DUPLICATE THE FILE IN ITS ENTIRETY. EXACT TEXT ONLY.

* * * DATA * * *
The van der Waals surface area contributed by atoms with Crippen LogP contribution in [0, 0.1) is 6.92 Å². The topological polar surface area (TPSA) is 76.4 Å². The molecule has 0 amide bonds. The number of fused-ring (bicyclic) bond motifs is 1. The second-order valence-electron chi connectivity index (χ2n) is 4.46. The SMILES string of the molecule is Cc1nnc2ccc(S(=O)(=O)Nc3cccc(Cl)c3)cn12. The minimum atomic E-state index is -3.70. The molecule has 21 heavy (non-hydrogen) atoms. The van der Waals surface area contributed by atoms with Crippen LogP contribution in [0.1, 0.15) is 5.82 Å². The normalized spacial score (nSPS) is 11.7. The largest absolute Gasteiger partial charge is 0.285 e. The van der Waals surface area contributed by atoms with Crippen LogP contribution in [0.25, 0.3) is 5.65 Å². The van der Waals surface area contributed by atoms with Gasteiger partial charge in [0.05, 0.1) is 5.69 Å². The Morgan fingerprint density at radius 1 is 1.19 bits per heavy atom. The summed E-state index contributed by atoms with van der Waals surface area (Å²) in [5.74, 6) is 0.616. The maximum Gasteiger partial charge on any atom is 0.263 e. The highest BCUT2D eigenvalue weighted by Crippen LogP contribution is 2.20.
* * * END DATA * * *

The van der Waals surface area contributed by atoms with Crippen LogP contribution in [0, 0.1) is 6.92 Å². The topological polar surface area (TPSA) is 76.4 Å². The molecule has 0 amide bonds. The number of fused-ring (bicyclic) bond motifs is 1. The second-order valence-electron chi connectivity index (χ2n) is 4.46. The SMILES string of the molecule is Cc1nnc2ccc(S(=O)(=O)Nc3cccc(Cl)c3)cn12. The minimum atomic E-state index is -3.70. The molecule has 21 heavy (non-hydrogen) atoms. The van der Waals surface area contributed by atoms with Crippen LogP contribution in [0.1, 0.15) is 5.82 Å². The normalized spacial score (nSPS) is 11.7. The largest absolute Gasteiger partial charge is 0.285 e. The van der Waals surface area contributed by atoms with Crippen LogP contribution in [0.25, 0.3) is 5.65 Å². The van der Waals surface area contributed by atoms with Gasteiger partial charge in [0.05, 0.1) is 5.69 Å². The Morgan fingerprint density at radius 1 is 1.19 bits per heavy atom. The summed E-state index contributed by atoms with van der Waals surface area (Å²) in [5.74, 6) is 0.616. The maximum Gasteiger partial charge on any atom is 0.263 e. The highest BCUT2D eigenvalue weighted by Crippen LogP contribution is 2.20.